This paper examines the effect of exposure to violent crime on students’ standardized test performance among a sample of students in New York City public schools. To identify the effect of exposure to community violence on children’s test scores, we compare students exposed to an incident of violent crime on their own blockface in the week prior to the exam to students exposed in the week after the exam. The results show that such exposure to violent crime reduces performance on English Language Arts assessments, and no effect on Math scores. The effect of exposure to violent crime is most pronounced among African Americans, and reduces the passing rates of black students by approximately 3 percentage points.

How Patients Understand the Term “Nonmedical Use” of Prescription Drugs: Insights from Cognitive Interviews

How Patients Understand the Term “Nonmedical Use” of Prescription Drugs: Insights from Cognitive Interviews
Substance Abuse, Vol. 35, no. 1, pp. 12-20. DOI: 10.1080/08897077.2013.789463

McNeely, J., P.N. Halkitis,A. Horton, R. Khan, and M.N. Gourevitch
03/03/2014

Background: With rising rates of prescription drug abuse and associated overdose deaths, there is great interest in having accurate and efficient screening tools that identify nonmedical use of prescription drugs in health care settings. The authors sought to gain a better understanding of how patients interpret questions about misuse of prescription drugs, with the goal of improving the accuracy and acceptability of instruments intended for use in primary care.

Methods: A total of 27 English-speaking adult patients were recruited from an urban safety net primary care clinic to complete a cognitive interview about a 4-item screening questionnaire for tobacco, alcohol, illicit drugs, and misuse of prescription drugs. Detailed field notes were analyzed for overall comprehension of the screening items on illicit drug use and prescription drug misuse, the accuracy with which participants classified drugs into these categories, and whether the screening response correctly captured the participant's substance use behavior.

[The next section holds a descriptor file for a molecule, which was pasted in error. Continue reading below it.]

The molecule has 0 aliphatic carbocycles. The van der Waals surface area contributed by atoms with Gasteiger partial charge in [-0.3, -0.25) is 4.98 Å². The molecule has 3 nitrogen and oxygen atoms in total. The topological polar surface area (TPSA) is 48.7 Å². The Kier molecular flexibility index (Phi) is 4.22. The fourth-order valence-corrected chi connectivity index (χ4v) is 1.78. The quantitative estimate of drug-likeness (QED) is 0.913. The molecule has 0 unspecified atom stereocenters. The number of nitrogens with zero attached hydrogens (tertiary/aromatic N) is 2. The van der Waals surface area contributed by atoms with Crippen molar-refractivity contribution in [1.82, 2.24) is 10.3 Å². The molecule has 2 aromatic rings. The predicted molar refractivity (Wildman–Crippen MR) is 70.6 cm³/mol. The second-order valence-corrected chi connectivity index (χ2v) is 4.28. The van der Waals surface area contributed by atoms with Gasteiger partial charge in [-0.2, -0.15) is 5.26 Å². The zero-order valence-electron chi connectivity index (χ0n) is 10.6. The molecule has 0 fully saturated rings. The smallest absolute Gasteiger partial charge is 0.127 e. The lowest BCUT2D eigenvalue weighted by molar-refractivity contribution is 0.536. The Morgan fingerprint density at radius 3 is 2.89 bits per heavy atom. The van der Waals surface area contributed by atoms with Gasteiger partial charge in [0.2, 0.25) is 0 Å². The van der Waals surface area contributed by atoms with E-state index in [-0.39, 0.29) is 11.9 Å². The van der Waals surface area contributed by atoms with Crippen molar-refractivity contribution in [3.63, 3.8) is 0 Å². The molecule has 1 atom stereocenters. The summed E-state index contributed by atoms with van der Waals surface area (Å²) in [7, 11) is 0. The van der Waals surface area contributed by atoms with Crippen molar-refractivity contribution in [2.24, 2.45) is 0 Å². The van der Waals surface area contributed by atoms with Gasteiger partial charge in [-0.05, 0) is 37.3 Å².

Results: Based on initial responses to the screening items, 6 (22%) participants screened positive for past-year prescription drug misuse, and 8 (30%) for illicit drug use. The majority (26/27) of participants correctly interpreted the item on illicit drug use, and appropriately classified drugs in this category. Eleven (41%) participants had errors in their understanding of the prescription drug misuse item. The most common error was classifying use of medications without abuse potential as nonmedical use. All cases of misunderstanding the prescription drug misuse item occurred among participants who screened negative for illicit drug use.

Conclusions: The results suggest that terminology used to describe misuse of prescription medications may be misunderstood by many primary care patients, particularly those who do not use illicit drugs. Failure to improve upon the language used to describe prescription drug misuse in screening questionnaires intended for use in medical settings could potentially lead to high rates of false-positive results.